Article by: Perry Romanowski
I saw this excellent video about critical thinking and how you can detect whether a claim is bogus or not. This is an important skill for cosmetic chemists because despite your knowledge of science, you can still be prone to some thinking errors. These errors can cause a number of problems in your work.
…lead you to waste time by seeing see positive experimental evidence where there is none
…cause you to waste money buying chemicals that don’t work
…make you feel inadequate by comparing yourself to competitors who are making bogus claims.
What you need is a baloney detection kit that helps you figure out when claims are real or bogus.
10 Baloney Detection questions
Here are 10 questions to ask yourself when you hear any claim about a chemical, new discovery, or competitive product.
1. How reliable is the source of the claim?
As a cosmetic chemist, you will encounter lots of claims about technology and miracle cures. The first thing you should do is question the reliability of the source. What is the motivation for the person making the claim? If it is a sales person, they are motivated to make their products look as good as possible. This doesn’t mean they lie (not usually) but it does mean they might make a product seem much better than it actually is. And when your marketing people come to you with a claim that a competitor is making, point out to them the unreliability of the source.
2. Does the source make similar claims?
There was once a company who sold raw materials that were always the greatest breakthru in cosmetic technology. It seemed that the products were always interacting with the cell metabolism and changing some aspect of skin or hair. This caused me to be extremely skeptical about what they were saying.
3. Have the claims been independently verified?
It’s rare in the cosmetic industry that you’ll get independently verified claims. When presented with a new technology, you should ask whether the data they are showing you was produced by an independent lab. Just be careful because there is a confirmation bias happening here. If the data came back negative, the sales person wouldn’t be showing you. Therefore, you only see positive results.
4. Does this fit with the way the world works?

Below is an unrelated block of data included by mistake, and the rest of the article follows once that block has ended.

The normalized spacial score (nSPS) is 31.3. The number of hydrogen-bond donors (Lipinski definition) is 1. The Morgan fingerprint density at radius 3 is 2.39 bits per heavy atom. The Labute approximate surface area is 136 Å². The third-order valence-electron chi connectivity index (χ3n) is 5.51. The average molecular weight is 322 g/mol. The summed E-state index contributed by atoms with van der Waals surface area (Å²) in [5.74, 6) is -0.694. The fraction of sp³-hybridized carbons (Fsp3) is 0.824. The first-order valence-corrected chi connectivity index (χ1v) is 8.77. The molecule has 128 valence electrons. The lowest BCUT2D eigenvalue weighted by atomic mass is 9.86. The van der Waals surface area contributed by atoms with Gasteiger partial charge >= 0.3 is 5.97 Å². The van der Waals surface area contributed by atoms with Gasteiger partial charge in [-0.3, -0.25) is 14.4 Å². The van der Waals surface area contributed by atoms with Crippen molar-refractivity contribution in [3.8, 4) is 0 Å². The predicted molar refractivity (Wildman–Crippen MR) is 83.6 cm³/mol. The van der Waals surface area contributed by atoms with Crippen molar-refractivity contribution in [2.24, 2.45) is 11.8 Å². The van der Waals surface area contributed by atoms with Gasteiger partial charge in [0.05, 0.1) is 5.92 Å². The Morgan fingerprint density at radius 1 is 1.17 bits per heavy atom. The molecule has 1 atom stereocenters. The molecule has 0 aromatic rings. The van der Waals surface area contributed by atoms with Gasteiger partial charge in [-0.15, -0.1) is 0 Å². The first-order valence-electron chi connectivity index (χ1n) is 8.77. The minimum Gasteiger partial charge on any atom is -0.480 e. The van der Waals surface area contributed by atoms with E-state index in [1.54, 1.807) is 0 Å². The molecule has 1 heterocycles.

When people see claims that simple treatments from the refrigerator can make you skin and hair look great, they find it compelling. But the world really doesn’t work that way. If you could open your refrigerator and find a product that performs as well as a professionally developed cosmetic, some company would already be selling it. Developing cosmetics that feel great and work takes more effort than going to your refrigerator.
5. Has anyone tried to disprove the claim?
When you are presented with a new technology, there will typically not be enough time for anyone else to have evaluated the data. If you are in the innovation group, then don’t let this stop you. But if you are developing a product that has to launch within a few months, be weary of anything so new that no one else is using it.
6. Where does the preponderance of the evidence point?
This is one that is ignored by chemical fear mongerers when they claim that cosmetics have dangerous chemicals and are killing people. Think of all the cosmetics people have used over the years and the low incidence of problems reported. Since cosmetics were invented people are living longer, cancer rates are going down, and the preponderance of evidence is that products are more safe than ever.
7. Is the claimant playing by the rules of science?
Many people and groups in the cosmetic industry use emotion to convince people of their points. You need to ignore emotional arguments and stick to facts & logic.
8. Is the claimant providing positive evidence?
Groups that use non-scientific arguments to convince you of their claim often do not have any positive evidence of their claims. When you see a claim like ‘lipstick without lead is safer’ ask for the evidence. What proof can they show that the products are indeed safer? Removing a toxic chemical from a product does not automatically make it safer or better for the environment.
9. Does the new theory account for as many phenomena as the old theory
This doesn’t have a lot of application to cosmetics because we don’t spend a lot of time coming up with new theories about cosmetic products. However, when you read something in the Journal of the SCC that challenges an old idea (e.g. hair growth mechanisms) you should check to see if the new theory works better than the old one.
10. Are personal beliefs driving the claim?
Belief driven claims run rampant through the cosmetic industry. Some people want to believe that chemicals are bad and natural things are good. You might even have that feeling or desire yourself. But to really know what is true, you need to ignore what you want to be true and focus on the data. The degree to which you believe something is not indicative of how true it is.
There is a range of claims whether they are true or not. It is up to you as a scientist to decide whether some claim you hear is worth pursuing.
Good luck and be skeptical!